Episode 277: The Merits of Buggery (Nagel's "Sexual Perversion")

    David and Tamler play the old hits – Thomas Nagel and sex robots. In the main segment we talk about Nagel’s essay “Sexual Perversion”, a surprising essay on many fronts (Sartre, erotic fiction, conceptual analysis, much more). What’s the nature of sexual desires? Can we say that some sexual interactions are perversions? Which ones? Can we have a perverse form of a hunger? Plus, a new study examines attitudes about sexual assault by probing for intuitions on assaulting sex robots. It gets more confusing from there.
    Links:
    Grigoreva, A. D., Rottman, J., & Tasimi, A. (2024). When does “no” mean no? Insights from sex robots. Cognition, 244, 105687.
    Nagel, T. (1969). Sexual perversion. The Journal of Philosophy, 5-17.
     
    Sponsored by:
    BetterHelp: You deserve to be happy. BetterHelp online counseling is there for you. Connect with your professional counselor in a safe and private online environment. Our listeners get 10% off the first month by visiting BetterHelp.com/vbw. Promo Code: VBW Green Chef: Get great recipes made from organic produce and premium proteins of the highest quality delivered to your door. Visit Greenchef.com/60vbw, and use code 60VBW to get 60% off, plus 20% off your next two months.

    • 1 hr 35 min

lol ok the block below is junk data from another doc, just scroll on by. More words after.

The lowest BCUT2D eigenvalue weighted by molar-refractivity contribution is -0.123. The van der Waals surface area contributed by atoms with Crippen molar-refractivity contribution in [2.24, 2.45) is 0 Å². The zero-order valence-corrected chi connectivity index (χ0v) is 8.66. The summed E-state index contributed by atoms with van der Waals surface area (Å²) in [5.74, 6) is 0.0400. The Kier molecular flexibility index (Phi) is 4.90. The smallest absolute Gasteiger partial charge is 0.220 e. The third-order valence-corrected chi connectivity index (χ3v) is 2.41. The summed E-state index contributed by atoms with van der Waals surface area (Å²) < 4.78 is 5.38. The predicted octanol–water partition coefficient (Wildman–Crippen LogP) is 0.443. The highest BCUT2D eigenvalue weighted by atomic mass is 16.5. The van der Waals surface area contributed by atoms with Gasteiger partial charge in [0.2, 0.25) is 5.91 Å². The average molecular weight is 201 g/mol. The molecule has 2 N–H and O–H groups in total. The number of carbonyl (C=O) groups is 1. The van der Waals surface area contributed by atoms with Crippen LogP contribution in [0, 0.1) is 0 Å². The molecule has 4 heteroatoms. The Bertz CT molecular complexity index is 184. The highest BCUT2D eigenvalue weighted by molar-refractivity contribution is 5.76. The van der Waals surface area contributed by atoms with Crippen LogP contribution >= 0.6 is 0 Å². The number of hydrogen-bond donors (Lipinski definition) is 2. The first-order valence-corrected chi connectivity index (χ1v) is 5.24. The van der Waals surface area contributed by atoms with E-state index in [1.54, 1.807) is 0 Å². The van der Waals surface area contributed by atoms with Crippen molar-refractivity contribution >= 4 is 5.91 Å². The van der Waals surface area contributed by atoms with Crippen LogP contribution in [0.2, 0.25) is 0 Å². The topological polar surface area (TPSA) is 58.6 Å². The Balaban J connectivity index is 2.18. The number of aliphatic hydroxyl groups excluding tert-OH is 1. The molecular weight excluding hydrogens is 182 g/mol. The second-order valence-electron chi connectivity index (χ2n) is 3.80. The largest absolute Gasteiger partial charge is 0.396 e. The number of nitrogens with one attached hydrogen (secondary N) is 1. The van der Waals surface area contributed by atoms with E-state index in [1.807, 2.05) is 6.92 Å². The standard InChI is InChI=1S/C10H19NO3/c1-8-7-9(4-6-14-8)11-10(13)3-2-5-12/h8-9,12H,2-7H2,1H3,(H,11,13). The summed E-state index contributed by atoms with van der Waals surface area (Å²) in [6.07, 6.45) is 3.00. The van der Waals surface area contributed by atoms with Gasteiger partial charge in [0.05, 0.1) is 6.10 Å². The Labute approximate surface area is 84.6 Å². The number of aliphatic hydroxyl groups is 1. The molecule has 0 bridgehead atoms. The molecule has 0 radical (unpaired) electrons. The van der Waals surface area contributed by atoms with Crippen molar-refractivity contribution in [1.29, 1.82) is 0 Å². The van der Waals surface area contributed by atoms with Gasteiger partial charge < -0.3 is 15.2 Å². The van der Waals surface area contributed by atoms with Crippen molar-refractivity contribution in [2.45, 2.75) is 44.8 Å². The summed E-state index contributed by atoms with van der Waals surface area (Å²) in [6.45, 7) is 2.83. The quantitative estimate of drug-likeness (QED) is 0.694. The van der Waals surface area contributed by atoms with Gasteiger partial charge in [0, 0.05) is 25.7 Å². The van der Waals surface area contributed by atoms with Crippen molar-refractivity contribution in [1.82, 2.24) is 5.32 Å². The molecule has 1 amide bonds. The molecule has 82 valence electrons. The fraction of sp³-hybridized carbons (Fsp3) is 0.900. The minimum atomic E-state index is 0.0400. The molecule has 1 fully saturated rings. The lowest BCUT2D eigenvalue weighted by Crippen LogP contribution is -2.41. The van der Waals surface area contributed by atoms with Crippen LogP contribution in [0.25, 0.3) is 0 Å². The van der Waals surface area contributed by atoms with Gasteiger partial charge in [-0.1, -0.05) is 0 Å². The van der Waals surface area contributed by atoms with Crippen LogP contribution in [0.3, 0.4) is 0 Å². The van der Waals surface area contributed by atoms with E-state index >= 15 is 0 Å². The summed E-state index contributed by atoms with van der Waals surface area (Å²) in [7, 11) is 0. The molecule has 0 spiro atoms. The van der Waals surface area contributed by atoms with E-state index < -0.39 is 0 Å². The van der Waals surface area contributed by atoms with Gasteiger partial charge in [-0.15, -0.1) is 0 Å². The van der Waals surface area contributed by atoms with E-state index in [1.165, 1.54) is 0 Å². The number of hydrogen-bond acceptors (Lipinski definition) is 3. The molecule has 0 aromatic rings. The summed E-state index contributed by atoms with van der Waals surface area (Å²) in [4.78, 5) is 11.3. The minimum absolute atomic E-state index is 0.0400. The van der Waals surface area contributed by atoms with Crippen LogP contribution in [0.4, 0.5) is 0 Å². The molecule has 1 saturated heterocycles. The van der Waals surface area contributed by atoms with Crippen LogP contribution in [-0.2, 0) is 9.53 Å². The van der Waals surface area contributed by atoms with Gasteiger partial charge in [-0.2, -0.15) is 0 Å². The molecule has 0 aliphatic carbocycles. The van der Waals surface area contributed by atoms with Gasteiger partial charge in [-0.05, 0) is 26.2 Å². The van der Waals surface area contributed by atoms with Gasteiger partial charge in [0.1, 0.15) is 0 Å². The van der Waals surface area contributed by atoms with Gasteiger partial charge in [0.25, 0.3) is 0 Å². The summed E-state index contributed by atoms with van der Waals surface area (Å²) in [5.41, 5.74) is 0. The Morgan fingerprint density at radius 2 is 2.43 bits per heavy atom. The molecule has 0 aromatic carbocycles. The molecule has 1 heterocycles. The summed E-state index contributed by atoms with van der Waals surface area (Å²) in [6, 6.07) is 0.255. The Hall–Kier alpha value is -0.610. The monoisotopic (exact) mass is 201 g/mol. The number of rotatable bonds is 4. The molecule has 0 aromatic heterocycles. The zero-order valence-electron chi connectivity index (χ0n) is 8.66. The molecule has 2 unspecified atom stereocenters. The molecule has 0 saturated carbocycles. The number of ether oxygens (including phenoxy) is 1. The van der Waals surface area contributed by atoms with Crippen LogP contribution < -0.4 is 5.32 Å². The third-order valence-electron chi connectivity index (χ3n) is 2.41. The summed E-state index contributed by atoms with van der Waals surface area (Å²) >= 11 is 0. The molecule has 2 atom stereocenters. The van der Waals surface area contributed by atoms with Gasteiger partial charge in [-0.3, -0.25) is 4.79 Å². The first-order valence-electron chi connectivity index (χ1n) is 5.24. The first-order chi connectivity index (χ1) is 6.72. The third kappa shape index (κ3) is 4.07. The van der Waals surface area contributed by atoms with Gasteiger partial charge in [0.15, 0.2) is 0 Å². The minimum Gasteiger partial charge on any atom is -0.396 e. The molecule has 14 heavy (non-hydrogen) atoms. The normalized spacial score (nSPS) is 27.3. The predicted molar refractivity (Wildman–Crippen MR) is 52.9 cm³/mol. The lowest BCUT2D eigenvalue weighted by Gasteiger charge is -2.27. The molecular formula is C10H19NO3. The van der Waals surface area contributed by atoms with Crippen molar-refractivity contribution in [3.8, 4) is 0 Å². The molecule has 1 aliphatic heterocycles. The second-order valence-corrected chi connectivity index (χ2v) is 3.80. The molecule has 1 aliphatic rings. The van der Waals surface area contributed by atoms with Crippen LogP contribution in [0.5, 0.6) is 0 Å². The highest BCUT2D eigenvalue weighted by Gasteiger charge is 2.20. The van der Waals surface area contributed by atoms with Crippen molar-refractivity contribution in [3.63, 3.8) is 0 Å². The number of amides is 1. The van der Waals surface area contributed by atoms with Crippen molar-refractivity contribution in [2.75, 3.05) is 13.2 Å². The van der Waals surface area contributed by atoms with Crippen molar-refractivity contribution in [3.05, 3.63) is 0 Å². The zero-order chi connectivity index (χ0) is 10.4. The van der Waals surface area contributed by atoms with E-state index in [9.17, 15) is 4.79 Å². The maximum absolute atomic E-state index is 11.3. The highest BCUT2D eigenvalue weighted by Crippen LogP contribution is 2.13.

Episode 276: Attention Please

    Episode 276: Attention Please

    David and Tamler are back for the new year and one of our resolutions was to do more episodes on William James. Today we talk about his account of ‘Attention’ from his 1890 volume The Principles of Psychology – another remarkably prescient chapter that still feels more than relevant today. What is attention and how does it function in the mind? What accounts for the different ways that we attend to things? Does attention help to shape or construct our reality? What is attention’s connection to the will? Does James anticipate predictive coding theory?
    Plus we discuss the removal of the head of a renowned university for reasons that have nothing to do with the mission of higher learning.
    Episode Links
    Chancellor of University of Wisconsin-La Crosse Fired [nbc.com]
    William James chapter on Attention from Principles of Psychology (1890) [yorku.ca]

    • 1 hr 27 min

Customer Reviews

4.8 out of 5
2.5K Ratings

2.5K Ratings

Cle punk fan ,

Love these fools

Been listening for years, one of the few pods I listen to that makes me laugh out loud in public.

rsoNNNNN ,

The GOAT

Been listening to these guys for almost 5 years now. Thanks for many laughs and insights. You two have helped me through some very hard times!

JLBbb ,

Favorite podcast

Super refreshing to hear discussions of science and philosophy delivered with such incisive levity and wit.